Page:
Venus and Mars in the Evening, Jupiter in the Morning
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Venus is low and bright, and Mars is high and dim in the southwestern sky after dusk. Jupiter is low in the predawn sky to the southeast. Venus orbits the Sun faster than the Earth, and as it catches up with the Earth over the next couple months, it will continue to appear higher in the evening sky. In mid-February, Venus will start to appear lower in the sky each evening, until it disappears into the glare of the Sun in early March. Venus will reappear in the predawn sky starting in early April. Mars will continue to dim as the Earth puts more distance between the two planets, until it disappears into the glare of the Sun in mid-April. Mars will reappear in the predawn skies in late September. Jupiter will be visible in the predawn skies for several months, slowly moving from east to west; it will appear high in the southern sky in January, and low in … Continue reading

Across the Universe: Confronting Fear and Terror
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This column first appeared in The Tablet in October 2011 Following the Phobos session at the joint European-American Planetary Science Conference, held[in 2011] in Nantes, France, my colleague Dan Britt commented, “You know the origin of Phobos and Deimos…” These moons of Mars, named for the Roman gods of fear and terror, are 10-km sized potato-shaped piles of rubble. Pockmarked by craters, they look just like the kind of dark bodies you see in the neighbouring asteroid belt. “They’re captured asteroids, right?” I replied. “That’s what we think in America,” Dan replied. “But in Europe, apparently, everyone is convinced that they are actually made from material splashed off the crust of Mars by a giant impact.” For years, Dan had been trying to convince NASA to spend a spacecraft to Phobos. He argued that if you could collect enough rocks from its surface and bring them back to Earth, you would get not only asteroidal material but also an occasional rock that might … Continue reading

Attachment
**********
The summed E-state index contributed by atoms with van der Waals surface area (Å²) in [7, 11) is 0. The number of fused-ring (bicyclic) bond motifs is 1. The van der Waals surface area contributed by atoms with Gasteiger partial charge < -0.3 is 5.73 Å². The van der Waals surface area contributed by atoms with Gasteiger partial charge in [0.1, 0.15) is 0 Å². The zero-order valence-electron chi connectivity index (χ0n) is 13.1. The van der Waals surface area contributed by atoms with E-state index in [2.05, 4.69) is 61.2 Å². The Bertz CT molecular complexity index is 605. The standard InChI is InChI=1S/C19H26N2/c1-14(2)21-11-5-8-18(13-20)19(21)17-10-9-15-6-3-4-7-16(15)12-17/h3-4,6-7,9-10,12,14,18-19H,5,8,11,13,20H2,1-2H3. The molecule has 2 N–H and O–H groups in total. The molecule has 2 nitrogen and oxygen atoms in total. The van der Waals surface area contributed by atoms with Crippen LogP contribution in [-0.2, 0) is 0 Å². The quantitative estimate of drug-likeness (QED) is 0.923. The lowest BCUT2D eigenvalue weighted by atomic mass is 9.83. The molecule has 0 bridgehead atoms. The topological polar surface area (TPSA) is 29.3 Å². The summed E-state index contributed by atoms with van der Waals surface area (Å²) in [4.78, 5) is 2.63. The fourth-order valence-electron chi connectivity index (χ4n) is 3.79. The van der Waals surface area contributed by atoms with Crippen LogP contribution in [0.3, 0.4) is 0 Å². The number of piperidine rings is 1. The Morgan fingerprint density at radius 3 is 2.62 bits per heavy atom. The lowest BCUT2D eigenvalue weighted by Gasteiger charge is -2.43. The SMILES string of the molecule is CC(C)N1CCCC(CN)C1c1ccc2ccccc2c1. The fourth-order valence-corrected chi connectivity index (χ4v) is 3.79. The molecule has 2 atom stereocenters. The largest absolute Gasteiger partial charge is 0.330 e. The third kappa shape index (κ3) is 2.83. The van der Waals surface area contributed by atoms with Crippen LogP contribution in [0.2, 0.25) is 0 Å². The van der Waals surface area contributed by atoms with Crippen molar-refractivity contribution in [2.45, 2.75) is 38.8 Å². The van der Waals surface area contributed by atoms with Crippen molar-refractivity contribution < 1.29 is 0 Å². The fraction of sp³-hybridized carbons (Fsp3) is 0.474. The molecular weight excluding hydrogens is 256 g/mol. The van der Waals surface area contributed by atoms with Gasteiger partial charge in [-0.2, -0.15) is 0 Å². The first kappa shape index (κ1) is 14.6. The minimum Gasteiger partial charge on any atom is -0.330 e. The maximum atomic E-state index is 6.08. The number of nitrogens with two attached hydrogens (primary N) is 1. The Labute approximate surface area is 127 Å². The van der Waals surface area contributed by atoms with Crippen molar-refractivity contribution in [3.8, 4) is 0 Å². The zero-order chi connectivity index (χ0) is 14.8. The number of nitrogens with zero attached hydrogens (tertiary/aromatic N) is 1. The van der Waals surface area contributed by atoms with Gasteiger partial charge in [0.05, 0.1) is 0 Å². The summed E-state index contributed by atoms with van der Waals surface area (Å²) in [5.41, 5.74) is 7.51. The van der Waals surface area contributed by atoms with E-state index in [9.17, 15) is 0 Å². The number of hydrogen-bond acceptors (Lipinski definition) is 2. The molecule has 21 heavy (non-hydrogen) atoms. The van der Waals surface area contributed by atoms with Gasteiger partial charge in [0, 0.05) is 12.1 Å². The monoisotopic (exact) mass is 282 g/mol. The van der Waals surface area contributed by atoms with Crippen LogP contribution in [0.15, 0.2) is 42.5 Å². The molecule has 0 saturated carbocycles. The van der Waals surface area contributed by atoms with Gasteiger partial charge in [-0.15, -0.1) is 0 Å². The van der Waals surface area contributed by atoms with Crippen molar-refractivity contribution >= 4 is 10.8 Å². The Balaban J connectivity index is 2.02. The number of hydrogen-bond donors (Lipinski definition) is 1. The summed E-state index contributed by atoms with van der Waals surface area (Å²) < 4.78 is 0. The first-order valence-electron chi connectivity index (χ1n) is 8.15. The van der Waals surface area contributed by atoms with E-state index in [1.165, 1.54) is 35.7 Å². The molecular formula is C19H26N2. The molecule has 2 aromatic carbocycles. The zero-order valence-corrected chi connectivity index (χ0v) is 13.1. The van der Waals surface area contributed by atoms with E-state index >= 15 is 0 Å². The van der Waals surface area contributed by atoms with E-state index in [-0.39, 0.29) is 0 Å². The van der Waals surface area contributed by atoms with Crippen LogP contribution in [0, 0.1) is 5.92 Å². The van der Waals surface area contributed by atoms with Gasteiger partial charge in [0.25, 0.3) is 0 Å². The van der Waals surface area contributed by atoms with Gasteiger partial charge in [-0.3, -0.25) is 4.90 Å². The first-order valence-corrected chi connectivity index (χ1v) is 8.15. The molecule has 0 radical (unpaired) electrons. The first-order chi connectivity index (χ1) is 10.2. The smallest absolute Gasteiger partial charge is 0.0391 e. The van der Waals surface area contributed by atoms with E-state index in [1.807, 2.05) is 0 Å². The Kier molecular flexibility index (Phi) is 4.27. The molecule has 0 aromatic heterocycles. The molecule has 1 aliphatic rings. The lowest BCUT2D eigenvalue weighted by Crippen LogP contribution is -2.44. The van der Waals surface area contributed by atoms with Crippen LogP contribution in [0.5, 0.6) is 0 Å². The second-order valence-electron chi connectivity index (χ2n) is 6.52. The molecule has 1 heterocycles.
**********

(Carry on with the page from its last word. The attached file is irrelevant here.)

Space the final Frontier – World Space Week 2016
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“Space: the final frontier. ” The opening line of the famous quote from Star Trek, the missions aim ” to boldly go where no man (or woman) has gone before. ” During Spaceweek 2016 I had the opportunity to take 360 children and their teachers on an exploration of moons in our solar system and the very topical planet Mars . Through listening and drawing they experienced a small awakening to the robotic images which are unveiling the beauty of other worlds, increasing our understanding with every single pixel. My workshop Deadly Moons now includes the stunning New Horizons image of Charon Pluto’s largest moon. The children loved the Star Wars names on its craters . They enjoyed linking Charon’s features to familiar books and movies. The workshop also showcases the incredable images of Saturn’s moons taken by the Cassini Spacecraft. In order to make my workshop Marvellous Mars extra interesting for the groups I made a model of Mars … Continue reading